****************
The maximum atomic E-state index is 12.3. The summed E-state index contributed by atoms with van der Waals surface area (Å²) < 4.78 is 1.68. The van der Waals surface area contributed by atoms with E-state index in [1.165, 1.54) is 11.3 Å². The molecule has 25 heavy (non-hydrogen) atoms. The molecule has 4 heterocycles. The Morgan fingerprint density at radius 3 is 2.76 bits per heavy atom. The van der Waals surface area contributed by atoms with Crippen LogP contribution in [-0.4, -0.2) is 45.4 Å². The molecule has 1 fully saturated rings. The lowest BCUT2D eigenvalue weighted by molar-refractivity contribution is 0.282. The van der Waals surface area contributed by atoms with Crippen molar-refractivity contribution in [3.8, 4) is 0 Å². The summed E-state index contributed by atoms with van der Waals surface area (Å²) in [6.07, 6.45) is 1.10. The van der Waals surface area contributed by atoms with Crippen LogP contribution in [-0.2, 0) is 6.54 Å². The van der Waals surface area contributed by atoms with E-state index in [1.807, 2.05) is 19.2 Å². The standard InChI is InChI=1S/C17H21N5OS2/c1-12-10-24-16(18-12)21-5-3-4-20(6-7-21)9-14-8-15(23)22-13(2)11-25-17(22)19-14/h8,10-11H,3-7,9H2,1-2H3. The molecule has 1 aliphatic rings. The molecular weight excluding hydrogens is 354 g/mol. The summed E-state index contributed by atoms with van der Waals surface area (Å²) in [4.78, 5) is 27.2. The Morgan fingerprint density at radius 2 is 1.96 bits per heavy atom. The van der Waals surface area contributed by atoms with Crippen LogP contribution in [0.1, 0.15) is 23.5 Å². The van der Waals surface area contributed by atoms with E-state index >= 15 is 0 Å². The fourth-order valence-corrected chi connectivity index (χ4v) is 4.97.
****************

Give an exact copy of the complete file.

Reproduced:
The maximum atomic E-state index is 12.3. The summed E-state index contributed by atoms with van der Waals surface area (Å²) < 4.78 is 1.68. The van der Waals surface area contributed by atoms with E-state index in [1.165, 1.54) is 11.3 Å². The molecule has 25 heavy (non-hydrogen) atoms. The molecule has 4 heterocycles. The Morgan fingerprint density at radius 3 is 2.76 bits per heavy atom. The van der Waals surface area contributed by atoms with Crippen LogP contribution in [-0.4, -0.2) is 45.4 Å². The molecule has 1 fully saturated rings. The lowest BCUT2D eigenvalue weighted by molar-refractivity contribution is 0.282. The van der Waals surface area contributed by atoms with Crippen molar-refractivity contribution in [3.8, 4) is 0 Å². The summed E-state index contributed by atoms with van der Waals surface area (Å²) in [6.07, 6.45) is 1.10. The van der Waals surface area contributed by atoms with Crippen LogP contribution in [-0.2, 0) is 6.54 Å². The van der Waals surface area contributed by atoms with E-state index in [1.807, 2.05) is 19.2 Å². The standard InChI is InChI=1S/C17H21N5OS2/c1-12-10-24-16(18-12)21-5-3-4-20(6-7-21)9-14-8-15(23)22-13(2)11-25-17(22)19-14/h8,10-11H,3-7,9H2,1-2H3. The molecule has 1 aliphatic rings. The molecular weight excluding hydrogens is 354 g/mol. The summed E-state index contributed by atoms with van der Waals surface area (Å²) in [4.78, 5) is 27.2. The Morgan fingerprint density at radius 2 is 1.96 bits per heavy atom. The van der Waals surface area contributed by atoms with Crippen LogP contribution in [0.1, 0.15) is 23.5 Å². The van der Waals surface area contributed by atoms with E-state index >= 15 is 0 Å². The fourth-order valence-corrected chi connectivity index (χ4v) is 4.97.